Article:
Tags: Lynch | Higgins | SEC | waiver

House Financial Services Subcommittee Oversees SEC's Corporation Finance — Part II

By    |   Thursday, 31 Jul 2014 08:19 AM

As obtuse and unforthcoming as Keith Higgins, director of the Division of Corporation Finance at the Securities and Exchange Commission (SEC), was during his appearance before the House Financial Services Committee's Subcommittee on Capital Markets and Government Sponsored Enterprises on July 24, at an often contentious oversight hearing chaired by Rep. Scott Garrett, R-N.J., he was helpful and enlightening in response to a tough line of questions from Rep. Stephen Lynch, D-Mass., one of the best-prepared members of the committee on any occasion.

The result was a classic exchange that could be the subject of fruitful study by securities law classes the world over.

The courtly Lynch nearly always begins his questioning by thanking the witness for appearing and helping the committee with its work, and he did it on this occasion. He then asked about an obscure issue — the SEC's policy on granting waivers on sanctions that would otherwise be "automatically" imposed on companies that the so-called Bad Actor rules could disqualify issuers from using the shelf-registration provisions, which are intended to cut red tape for issuers deemed to be "well-known seasoned issuers" (WKSIs — pronounced "wicksies").

Lynch noted that 30 companies have received such waivers since 2010, and 29 of them have been very large financial institutions and broker-dealers. He cited the case of Royal Bank of Scotland, which was accused of manipulating the LIBOR benchmark interest rate, which he charged "affects $350 trillion in derivatives, harming millions of Americans." One of the SEC's Commissioners, Kara Stein, dissented in the granting of the waiver. Normally these waivers are granted by Higgins' division without any consideration by the Commission.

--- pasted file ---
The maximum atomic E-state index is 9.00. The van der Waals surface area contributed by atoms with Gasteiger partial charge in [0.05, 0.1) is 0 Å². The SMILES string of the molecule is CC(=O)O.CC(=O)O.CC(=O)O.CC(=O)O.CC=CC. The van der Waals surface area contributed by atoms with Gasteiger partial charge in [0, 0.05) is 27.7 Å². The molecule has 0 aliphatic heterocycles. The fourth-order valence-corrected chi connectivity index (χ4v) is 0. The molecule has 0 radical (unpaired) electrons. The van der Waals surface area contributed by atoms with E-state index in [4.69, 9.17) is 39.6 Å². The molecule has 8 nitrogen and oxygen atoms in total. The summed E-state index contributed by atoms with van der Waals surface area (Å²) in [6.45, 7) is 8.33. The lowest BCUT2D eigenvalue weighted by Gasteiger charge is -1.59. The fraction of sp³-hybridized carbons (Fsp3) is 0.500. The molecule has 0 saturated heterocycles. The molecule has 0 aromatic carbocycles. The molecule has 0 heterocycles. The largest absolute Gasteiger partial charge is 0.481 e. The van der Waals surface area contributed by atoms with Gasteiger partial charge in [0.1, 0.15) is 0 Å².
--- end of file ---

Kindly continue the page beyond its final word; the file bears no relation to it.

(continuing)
Lynch added that 22 waivers went to a single company. He suggested that RBS should have been subjected to the sanction rather than granted a waiver. In his courtly manner, he invited Higgins to "persuade me that I'm wrong here."

What is classic about Higgins' response is that first he assured the congressman, using Orwellian language, that the sanction is "automatic." (Of course, if it's "automatic," why is it waived.) He argued that the issuer has already been punished by paying a fine, and a waiver of the WKSI sanction can be granted "for good cause shown."

Lynch objected, "So you pay your way out of it. It's being paid by the investors."

Higgins suggested that the violation might have been unrelated to the quality of disclosure by the issuer. Lynch countered that when there are multiple violations, "at some point it becomes a pattern or practice."

Higgins proceeded to describe the process by which a company obtains a waiver by a process of interaction with the SEC staff.

One can discern that this process is highly lawyered, a fact demonstrated when Rep. Randy Hultgren, R-Ill., came to the defense of the convoluted, disturbing process Higgins described.

As theater the hearing deserves at least 3 gavels.

(Archived video, the staff memorandum and witness testimony can be found here.)

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Robert-Feinberg
As obtuse and unforthcoming as Keith Higgins, director of the SEC's Division of Corporation Finance, was during his appearance before the House Financial Services Committee's Subcommittee on Capital Markets and Government Sponsored Enterprises, he was helpful and enlightening.
Lynch, Higgins, SEC, waiver
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2014-19-31
Thursday, 31 Jul 2014 08:19 AM
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